Plant Anatomy: Intro to Plant Reproduction

Plant Anatomy: Intro to Plant Reproduction

Green Plants Biol 366 Spring 2011 Tree of Life: The Big Picture now Bacteria

Archaea Eukaryotes >2 bya

>3.5 bya ca. 4 bya membrane-bound nucleus, organelles, etc.

Fig. 7.1 from the text Green plants share: Chlorophylls a and b Starch storage Stellate flagellar structure

Certain gene transfers from the chloroplast to the nucleus Green plant diversity: > 300,000 species Two major groups: 1) chlorophytes (marine and other green algae) and 2)

streptophytes [freshwater green algae and embryophytes (= land plants)] A major branch (clade) in the eukaryotic Tree of Life Fig. 7.2 from the text

Chlorophytes: Fig. 7.3 from the text Basal streptophytes: Fig. 7.4 from the text Conjugation in Spirogyra Haplontic life cycle

(haploid dominant or zygotic meiosis) The only diploid cell the zygote Charales Haplontic but some have

multicellular gametangia (gamete-producing structures) Embryophytes (land plants) share: Cuticle Alternation of generations (multicellular

sporophyte and multicellular gametophyte) Multicellular gametangia (gameteproducing structures) Multicellular sporangium (sporeproducing structure) Embryo (young sporophyte) Bryophytes

Hornworts, liverworts, mosses Gametophyte-dominant No vascular tissue (except conducting cells in a few mosses) Separate male and female gametophytes Sperm must swim to the egg, therefore

need water for fertilization and therefore must remain small Fig. 7.5 from the text: liverworts, mosses and hornworts Fig. 7.6 from the text

Hornwort sporophytes and gametophytes Liverwort thallus (gametophyte) showing air pores Liverwort Multicellular gametangia (male = antheridia)

Liverwort Multicellular gametangia (female = archegonia) Oogamy Retention of zygote within the female gametophyte

Multicellular embryo Moss male gametophyte (= antheridia) Capsule = sporangium of the sporophyte

Tracheophytes (vascular plants) Vascular tissue (tracheids) present Include lycophytes, monilophytes (ferns, horsetails, whisk ferns), and spermatophytes (seed plants)

Fig. 7.8 from the text Monilophytes and Lycophytes Ferns, horsetails, quillworts, whiskferns, etc. Independent gametophytes and sporophytes Sperm must still swim to the egg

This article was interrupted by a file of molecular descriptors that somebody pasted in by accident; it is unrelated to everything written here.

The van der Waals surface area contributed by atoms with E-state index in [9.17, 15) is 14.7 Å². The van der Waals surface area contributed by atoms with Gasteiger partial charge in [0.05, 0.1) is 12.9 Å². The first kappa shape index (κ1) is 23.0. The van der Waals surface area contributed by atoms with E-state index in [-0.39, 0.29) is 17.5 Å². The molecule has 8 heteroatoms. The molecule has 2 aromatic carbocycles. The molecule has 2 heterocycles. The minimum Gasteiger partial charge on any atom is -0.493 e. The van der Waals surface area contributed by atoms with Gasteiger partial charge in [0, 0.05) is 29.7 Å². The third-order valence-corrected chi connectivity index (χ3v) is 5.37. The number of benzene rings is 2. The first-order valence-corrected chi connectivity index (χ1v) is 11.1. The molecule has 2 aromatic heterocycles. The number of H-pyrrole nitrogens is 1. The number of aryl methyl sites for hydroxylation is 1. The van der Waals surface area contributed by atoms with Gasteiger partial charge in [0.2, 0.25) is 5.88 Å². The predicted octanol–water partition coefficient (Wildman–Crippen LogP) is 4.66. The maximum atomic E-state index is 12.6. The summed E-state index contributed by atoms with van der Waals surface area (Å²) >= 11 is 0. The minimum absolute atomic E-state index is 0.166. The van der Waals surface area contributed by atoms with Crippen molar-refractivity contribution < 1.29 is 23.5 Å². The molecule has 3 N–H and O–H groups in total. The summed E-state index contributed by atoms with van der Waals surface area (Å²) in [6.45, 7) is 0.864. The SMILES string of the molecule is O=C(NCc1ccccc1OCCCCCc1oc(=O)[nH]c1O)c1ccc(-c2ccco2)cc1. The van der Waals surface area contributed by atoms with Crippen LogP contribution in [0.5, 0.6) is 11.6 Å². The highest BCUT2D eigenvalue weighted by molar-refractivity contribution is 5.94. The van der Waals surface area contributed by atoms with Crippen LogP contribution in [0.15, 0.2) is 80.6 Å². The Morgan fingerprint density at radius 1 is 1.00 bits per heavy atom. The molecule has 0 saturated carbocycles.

Most are homosporous; a few evolved heterospory Many homosporous ferns have means of avoiding self-fertilization Lycophytes

Isoetes (quillwort) Lycopodium and friends Selaginella Monilophytes

(ferns, horsetails, whisk ferns) horsetails Whisk-fern (Psilotum) Ferns (Leptosporangia)

Nutritionally independent sporophytes and gametophytes Sporophyte (2n) Gametophyte (1n)

1n spores Fig. 8.4 from the text Fern Life Cycle Spermatophytes (seed plants)

Secondary xylem (wood), heterospory, seeds Includes gymnosperms and angiosperms Fig. 7.12 from the text

Gymnosperms Conifers, gingko, cycads, Gnetales

Heterosporous (male and female sporangia) Sporophyte-dominant Antheridia lost, replaced by pollen (= male gametophyte) Archegonia present but reduced, embedded in nutritive tissue of the megasporangium (+ integument = ovule)

Bear seeds (= fertilized, embryo-containing, unopening ovule) Female cone with each scale bearing usually two ovules; directly exposed to pollen

Male cones with each scale bearing two or more microsporangia pine pollen Section of female pine cone

pine microsporangia Pine seeds Pine seedlingnext sporophyte generation

Angiosperms

Dicotyledons, monocotyledons Heterosporous Sporophyte-dominant Pollen = male gametophyte Archegonia lost; embryo sac = female gametophyte; ovules enclosed in

carpels (indirect pollination) Double fertilization produces zygote + primary endosperm nucleus Flower = a short, determinate shoot bearing highly modified leaves, some of which are fertile (i.e., bearing either microsporangia or megasporangia),

with the megasporangia in carpels Fig. 4.17 from the text: Angiosperm life cycle Animal pollination syndromes Wind pollination

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